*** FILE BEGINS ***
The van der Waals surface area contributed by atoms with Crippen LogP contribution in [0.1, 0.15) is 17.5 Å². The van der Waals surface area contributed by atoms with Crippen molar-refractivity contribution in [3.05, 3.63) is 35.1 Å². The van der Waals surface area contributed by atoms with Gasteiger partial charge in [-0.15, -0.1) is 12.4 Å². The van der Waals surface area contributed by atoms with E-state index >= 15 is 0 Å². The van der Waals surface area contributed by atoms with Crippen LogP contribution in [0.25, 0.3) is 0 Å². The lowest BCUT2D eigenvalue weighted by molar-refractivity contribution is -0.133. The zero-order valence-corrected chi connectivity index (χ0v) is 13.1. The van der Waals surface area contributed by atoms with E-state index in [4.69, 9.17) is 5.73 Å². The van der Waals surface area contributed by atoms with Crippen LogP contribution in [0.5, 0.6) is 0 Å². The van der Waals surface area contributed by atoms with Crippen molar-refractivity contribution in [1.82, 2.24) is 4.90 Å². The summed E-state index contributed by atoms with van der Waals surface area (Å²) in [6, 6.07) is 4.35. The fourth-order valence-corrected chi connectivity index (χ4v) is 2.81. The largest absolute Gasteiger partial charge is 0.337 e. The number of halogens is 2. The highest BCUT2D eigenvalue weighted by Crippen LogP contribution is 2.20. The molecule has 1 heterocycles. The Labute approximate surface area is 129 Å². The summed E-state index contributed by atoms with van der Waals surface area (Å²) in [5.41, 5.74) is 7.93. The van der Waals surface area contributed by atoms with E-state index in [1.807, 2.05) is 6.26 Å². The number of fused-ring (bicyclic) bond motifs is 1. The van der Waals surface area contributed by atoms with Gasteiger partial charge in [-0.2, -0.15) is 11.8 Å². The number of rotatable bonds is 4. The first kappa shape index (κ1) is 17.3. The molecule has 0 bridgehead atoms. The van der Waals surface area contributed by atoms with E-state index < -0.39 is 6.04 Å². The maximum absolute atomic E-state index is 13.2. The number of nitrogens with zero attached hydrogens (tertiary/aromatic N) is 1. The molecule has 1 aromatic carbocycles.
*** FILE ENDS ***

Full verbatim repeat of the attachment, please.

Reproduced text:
The van der Waals surface area contributed by atoms with Crippen LogP contribution in [0.1, 0.15) is 17.5 Å². The van der Waals surface area contributed by atoms with Crippen molar-refractivity contribution in [3.05, 3.63) is 35.1 Å². The van der Waals surface area contributed by atoms with Gasteiger partial charge in [-0.15, -0.1) is 12.4 Å². The van der Waals surface area contributed by atoms with E-state index >= 15 is 0 Å². The van der Waals surface area contributed by atoms with Crippen LogP contribution in [0.25, 0.3) is 0 Å². The lowest BCUT2D eigenvalue weighted by molar-refractivity contribution is -0.133. The zero-order valence-corrected chi connectivity index (χ0v) is 13.1. The van der Waals surface area contributed by atoms with E-state index in [4.69, 9.17) is 5.73 Å². The van der Waals surface area contributed by atoms with Crippen LogP contribution in [0.5, 0.6) is 0 Å². The van der Waals surface area contributed by atoms with Crippen molar-refractivity contribution in [1.82, 2.24) is 4.90 Å². The summed E-state index contributed by atoms with van der Waals surface area (Å²) in [6, 6.07) is 4.35. The fourth-order valence-corrected chi connectivity index (χ4v) is 2.81. The largest absolute Gasteiger partial charge is 0.337 e. The number of halogens is 2. The highest BCUT2D eigenvalue weighted by Crippen LogP contribution is 2.20. The molecule has 1 heterocycles. The Labute approximate surface area is 129 Å². The summed E-state index contributed by atoms with van der Waals surface area (Å²) in [5.41, 5.74) is 7.93. The van der Waals surface area contributed by atoms with E-state index in [1.807, 2.05) is 6.26 Å². The number of fused-ring (bicyclic) bond motifs is 1. The van der Waals surface area contributed by atoms with Gasteiger partial charge in [-0.2, -0.15) is 11.8 Å². The number of rotatable bonds is 4. The first kappa shape index (κ1) is 17.3. The molecule has 0 bridgehead atoms. The van der Waals surface area contributed by atoms with E-state index < -0.39 is 6.04 Å². The maximum absolute atomic E-state index is 13.2. The number of nitrogens with zero attached hydrogens (tertiary/aromatic N) is 1. The molecule has 1 aromatic carbocycles.